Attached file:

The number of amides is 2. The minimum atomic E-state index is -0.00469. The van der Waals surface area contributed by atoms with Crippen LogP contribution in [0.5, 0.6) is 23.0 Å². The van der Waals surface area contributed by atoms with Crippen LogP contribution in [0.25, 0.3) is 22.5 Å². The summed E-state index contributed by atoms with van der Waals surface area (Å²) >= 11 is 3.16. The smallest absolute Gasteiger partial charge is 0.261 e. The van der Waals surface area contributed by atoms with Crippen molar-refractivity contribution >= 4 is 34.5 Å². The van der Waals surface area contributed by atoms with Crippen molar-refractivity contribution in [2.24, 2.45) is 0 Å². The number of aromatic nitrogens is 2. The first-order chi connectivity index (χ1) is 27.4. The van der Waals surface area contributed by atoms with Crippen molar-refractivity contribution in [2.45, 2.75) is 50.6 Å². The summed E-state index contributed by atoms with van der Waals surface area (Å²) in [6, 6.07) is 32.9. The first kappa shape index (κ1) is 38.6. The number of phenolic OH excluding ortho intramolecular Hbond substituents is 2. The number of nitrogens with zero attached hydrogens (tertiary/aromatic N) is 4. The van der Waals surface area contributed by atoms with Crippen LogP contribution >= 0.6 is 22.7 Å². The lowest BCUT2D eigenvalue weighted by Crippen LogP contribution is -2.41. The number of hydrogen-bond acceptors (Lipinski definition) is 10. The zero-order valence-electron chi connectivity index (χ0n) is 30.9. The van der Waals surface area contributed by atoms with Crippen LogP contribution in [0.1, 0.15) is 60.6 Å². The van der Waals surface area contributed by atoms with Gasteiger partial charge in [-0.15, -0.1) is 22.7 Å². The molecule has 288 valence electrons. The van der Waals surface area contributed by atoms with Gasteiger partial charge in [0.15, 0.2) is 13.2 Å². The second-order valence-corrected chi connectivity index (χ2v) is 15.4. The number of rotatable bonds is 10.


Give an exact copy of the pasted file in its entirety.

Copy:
The number of amides is 2. The minimum atomic E-state index is -0.00469. The van der Waals surface area contributed by atoms with Crippen LogP contribution in [0.5, 0.6) is 23.0 Å². The van der Waals surface area contributed by atoms with Crippen LogP contribution in [0.25, 0.3) is 22.5 Å². The summed E-state index contributed by atoms with van der Waals surface area (Å²) >= 11 is 3.16. The smallest absolute Gasteiger partial charge is 0.261 e. The van der Waals surface area contributed by atoms with Crippen molar-refractivity contribution >= 4 is 34.5 Å². The van der Waals surface area contributed by atoms with Crippen molar-refractivity contribution in [2.24, 2.45) is 0 Å². The number of aromatic nitrogens is 2. The first-order chi connectivity index (χ1) is 27.4. The van der Waals surface area contributed by atoms with Crippen molar-refractivity contribution in [2.45, 2.75) is 50.6 Å². The summed E-state index contributed by atoms with van der Waals surface area (Å²) in [6, 6.07) is 32.9. The first kappa shape index (κ1) is 38.6. The number of phenolic OH excluding ortho intramolecular Hbond substituents is 2. The number of nitrogens with zero attached hydrogens (tertiary/aromatic N) is 4. The van der Waals surface area contributed by atoms with Crippen LogP contribution >= 0.6 is 22.7 Å². The lowest BCUT2D eigenvalue weighted by Crippen LogP contribution is -2.41. The number of hydrogen-bond acceptors (Lipinski definition) is 10. The zero-order valence-electron chi connectivity index (χ0n) is 30.9. The van der Waals surface area contributed by atoms with Crippen LogP contribution in [0.1, 0.15) is 60.6 Å². The van der Waals surface area contributed by atoms with Gasteiger partial charge in [-0.15, -0.1) is 22.7 Å². The molecule has 288 valence electrons. The van der Waals surface area contributed by atoms with Gasteiger partial charge in [0.15, 0.2) is 13.2 Å². The second-order valence-corrected chi connectivity index (χ2v) is 15.4. The number of rotatable bonds is 10.